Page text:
This morning UK fin min George Osborne has confirmed that he will add a further GBP 2bln to support the National Health Service (NHS) taking much of it from recent fines on UK banks, but he’s still borrowing more this year than last

Osborne’s pledge – which will be announced in his Autumn Statement on Wednesday – comes after NHS bosses warned of a need for extra funds to keep the NHS going and maintain standards of care.They said £2bn extra was needed to cope with the immediate, unprecedented pressure on NHS budgets.

But Osborne will have to concede this week that the government will borrow more this year than the OBR forecast in March. Big giveaways on Wednesday are unlikely because borrowing this year is unlikely to remain in line with the fiscal watchdog’s current forecasts.

The OBR expects the Government to borrow £86.6bn this fiscal year, but has said that a “number of factors” including weak wage growth, Britain’s cooling property market and falling oil prices have depressed tax receipts

UK govt borrowing

UK govt borrowing 2013-14-15

Osborne told BBC One’s Andrew Marr Show:

“Because we have a strong economy and we’ve got the public finances under control, we can afford to put £2 billion into the frontline of the NHS across the United Kingdom.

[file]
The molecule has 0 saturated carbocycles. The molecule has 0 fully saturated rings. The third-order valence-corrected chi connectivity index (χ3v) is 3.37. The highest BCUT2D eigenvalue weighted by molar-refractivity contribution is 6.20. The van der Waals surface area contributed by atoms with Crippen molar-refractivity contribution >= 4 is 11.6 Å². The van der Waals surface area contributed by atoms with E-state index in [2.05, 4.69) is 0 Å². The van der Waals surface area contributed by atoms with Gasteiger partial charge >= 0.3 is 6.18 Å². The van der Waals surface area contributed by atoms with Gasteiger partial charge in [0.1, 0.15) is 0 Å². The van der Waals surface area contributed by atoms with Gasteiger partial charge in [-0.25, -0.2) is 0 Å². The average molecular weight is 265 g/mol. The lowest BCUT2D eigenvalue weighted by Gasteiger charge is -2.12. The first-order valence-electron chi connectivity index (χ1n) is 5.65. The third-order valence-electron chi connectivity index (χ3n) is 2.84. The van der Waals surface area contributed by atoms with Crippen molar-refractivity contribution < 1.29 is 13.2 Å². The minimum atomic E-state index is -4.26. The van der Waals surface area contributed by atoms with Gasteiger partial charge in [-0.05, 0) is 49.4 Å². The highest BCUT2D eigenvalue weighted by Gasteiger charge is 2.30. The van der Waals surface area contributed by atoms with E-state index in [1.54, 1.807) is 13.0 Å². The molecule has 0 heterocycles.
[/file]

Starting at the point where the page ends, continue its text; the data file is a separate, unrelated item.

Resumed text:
I can tell you we can go further and use those fines that have been paid by the banks for a permanent improvement in GP services.

This is a down-payment on the NHS’s own long-term plan and it shows you can have a strong NHS if you have a strong economy.

The UK’s Autumn Statement is being delivered this Wednesday 3 Dec at 12.30pm to provide updates on the government’s economic plans, which are likely to include spending allocations, reforms and some taxation policies.It’s the second in the two most important economic statements of the year after the Budget in spring.

Soon after the Autumn Statement, which now happens in December rather than November like it did in the 80s and 90s, the Office for Budget Responsibility (OBR) publishes its estimates and forecasts and is expected to revise up its UK growth forecast to 3% in 2014, from a March projection of 2.7%.

This would match the expansion in 2006 and cement Britain’s status as the fastest growing economy in the G7 this year. The OBR is expected to forecast growth of 2.6% in 2015, from a March forecast of 2.3%, while growth in 2016 is forecast to remain unchanged at 2.6%

The Independent has more here and a guide to all the ins and outs of the Autumn Statement here

Osborne- still spending and cutting but not the deficit

Osborne – still spending and cutting, but not the deficit